Open platforms require respect. Open platforms provide freedom and with freedom comes the responsibility to not abuse that power. When that power is abused, respect is lost and then instead of a innovative collaboration between OEM and community, it becomes more like a battle, as with iOS. Do we really want to encourage OEMs to take Android down the path of locked down OS builds, underground modding, paying for the privilege just to make an app subject to arbitrary rules and delays from a app store resulting from a forced monopoly?
I believe that a few recent posts by xda-developers and Engadget crossed that line of respect. Recently, a leaked firmware for the new Samsung Galaxy S3 became available online. Shortly after, an XDA user ripped all of the proprietary apps off the image, including S-Voice, a direct competetor to Apple's Siri, and posted them in a thread called S-Voice and ALL I9300 goodies (Get whatever you want). This was then highlighted as front page news "Samsung S Voice Ripped for the World to Enjoy", and covered on Engadget. Samsung then blocks clients not on S3 with a simple check of the phone's model name, something trivial to workaround technically but a clear sign (in my opinion) that Samsung did not want this happening. Shortly afterwards, a cracked copy surfaces that sends S3's model code regardless where it is installed, "fixing" the issue. XDA praises this achievement again on the front page as S Voice Back Again, the XDA Way. People rip apps/ROMs/proprietary functionality all the time, but some aspects of this particularly bothered me:
A lot of this is facilitated by Android being an open platform. But attitudes and actions like this will harm Open Source and freedom to tinker with the devices we own. If this is how the developer community treats the OEMs, we could see more actions like locking down root access, locked bootloaders, encrypted OS images, proprietary extensions to Android to prevent app cross-compatibility, and hardware-enforced DRM. This really impacts the great work of people working on AOSP ROMs like Cyanogenmod, that depend on Open Source code and ability to get hardware access to flash images and provide users with support long after the OEM has abandoned them. In this case, the community took advantage of the open platform's ability to easily get a package installable on all devices.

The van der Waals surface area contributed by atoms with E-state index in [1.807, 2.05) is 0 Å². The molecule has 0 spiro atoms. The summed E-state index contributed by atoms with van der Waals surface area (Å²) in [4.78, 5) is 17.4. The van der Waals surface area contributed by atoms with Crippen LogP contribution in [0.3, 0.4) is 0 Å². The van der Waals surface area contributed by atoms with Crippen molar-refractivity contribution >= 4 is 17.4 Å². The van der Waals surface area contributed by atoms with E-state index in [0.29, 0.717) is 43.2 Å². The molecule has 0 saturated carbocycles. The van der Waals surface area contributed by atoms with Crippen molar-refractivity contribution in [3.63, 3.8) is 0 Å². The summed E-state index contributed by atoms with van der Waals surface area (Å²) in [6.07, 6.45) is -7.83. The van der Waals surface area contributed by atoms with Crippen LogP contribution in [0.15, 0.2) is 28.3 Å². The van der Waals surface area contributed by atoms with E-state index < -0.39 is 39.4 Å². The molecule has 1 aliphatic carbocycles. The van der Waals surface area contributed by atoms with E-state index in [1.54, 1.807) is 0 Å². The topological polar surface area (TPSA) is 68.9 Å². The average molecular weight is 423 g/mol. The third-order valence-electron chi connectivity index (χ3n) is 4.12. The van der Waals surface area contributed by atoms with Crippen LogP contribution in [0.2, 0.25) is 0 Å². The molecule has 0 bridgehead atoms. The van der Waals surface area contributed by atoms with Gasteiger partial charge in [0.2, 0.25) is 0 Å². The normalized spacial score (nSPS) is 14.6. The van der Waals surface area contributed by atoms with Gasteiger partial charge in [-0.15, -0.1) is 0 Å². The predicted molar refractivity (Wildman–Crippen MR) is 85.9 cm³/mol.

What XDA should have done (other than not allowing the thread at all):
I voiced my concerns in the XDA comments and forums, and the arguments against my position essentially fall to one of these groups (I think the legal issue is clear -- it's wrong -- so I comment only on the ethics/respect issues):
Open platforms require respect. If people just take whatever they want, whenever they want, for whatever reason they want, there is no reason for Google or Samsung or anyone else for that matter to continue allowing a legitimate, open path to innovation and development. So I ask the XDA community, especially those that say it's just a "crappy reskin" of Vlingo, is a cracked S-Voice really worth risking Android OEMs to feel forced to take more steps away from open hardware and development? We request that OEMs respect our right to modify/develop our purchased devices, and we should respect their rights as well.